“What?” Harte said, sounding slightly startled. “Oh, yes, Ms. Breckenridge, this is Nina, who acts in various capacities in my home, including but not limited to...”
Nina interrupted him, and extended a hand to Lily. “Nina Rodgers. Housekeeper, librarian and translator for the general public.”
“She has an MLS, so she is actually a librarian,” interjected Harte. “I wouldn’t let anyone else touch my books and files.”
Lily smiled and took the hand. “Lily Breckenridge. I serve pretty much the same function at the lab, but I’m still working on the degree. Good to meet you.”
Nina nodded. “Nice to meet you too. Glad to know he’s got someone looking after him out there as well.”
Harte coughed. “Yes. Well. If you’ll excuse us, Ms. Breckenridge and I need to talk about a patient matter.”
“As you like, Doctor. It’s about time for me to head home anyway.” She moved toward the door. “Just remember to eat tonight, all right? I don’t want to get here tomorrow and find your dinner cold on the counter again.”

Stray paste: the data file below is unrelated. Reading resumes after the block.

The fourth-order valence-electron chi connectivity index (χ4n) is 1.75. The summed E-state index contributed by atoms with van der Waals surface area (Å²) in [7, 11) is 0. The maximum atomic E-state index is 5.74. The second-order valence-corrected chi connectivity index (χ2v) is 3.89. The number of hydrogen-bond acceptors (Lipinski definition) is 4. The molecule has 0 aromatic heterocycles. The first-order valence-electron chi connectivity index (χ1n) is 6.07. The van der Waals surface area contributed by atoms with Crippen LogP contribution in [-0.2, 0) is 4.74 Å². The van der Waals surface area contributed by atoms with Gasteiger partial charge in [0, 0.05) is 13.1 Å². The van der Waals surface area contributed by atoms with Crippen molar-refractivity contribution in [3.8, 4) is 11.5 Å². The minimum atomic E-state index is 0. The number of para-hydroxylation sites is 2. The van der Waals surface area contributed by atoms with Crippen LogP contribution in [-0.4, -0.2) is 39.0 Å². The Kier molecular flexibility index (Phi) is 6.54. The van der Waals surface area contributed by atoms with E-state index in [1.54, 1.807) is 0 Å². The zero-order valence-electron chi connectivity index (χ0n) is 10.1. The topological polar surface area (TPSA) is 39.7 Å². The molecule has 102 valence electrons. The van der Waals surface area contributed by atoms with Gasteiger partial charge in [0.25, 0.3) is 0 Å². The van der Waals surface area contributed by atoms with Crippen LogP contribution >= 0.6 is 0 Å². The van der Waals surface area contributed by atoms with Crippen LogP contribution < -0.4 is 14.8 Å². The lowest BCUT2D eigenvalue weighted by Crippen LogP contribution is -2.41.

“Oh, yes, about that. I will most likely be going away for a few days, possibly a week or two, starting tomorrow.” Lily looked at Harte in surprise.
“You could have told me about that before I stocked the refrigerator, Doctor,” Nina said. “Ah, well, it won’t be the first time that we’ve made an impromptu donation to the soup kitchen. Do you have contact information for where you’ll be staying?”
Harte rummaged around in a drawer of his desk and came up with a blocky cellular phone, which Lily estimated to be at least ten years out of date. “Does this still work?” Harte asked.
Nina sighed. “Yes, we still pay the bills on it, though heaven knows why.”
“All right, you can reach me on this then.”
Nina reached into her pocket and pulled out a slimline cell. Flipping it open, she said, “Yes, I’ve got the number here. But I’m sure the battery in that brick of yours is dead by now. Be sure to charge it and take the adapter with you.”
“Whatever he’s doing, look after him,” Nina said to Lily. She turned to Harte. “Take care, Doctor. I hope you have a good trip.”
* * *
[Go to Chapter 7.3]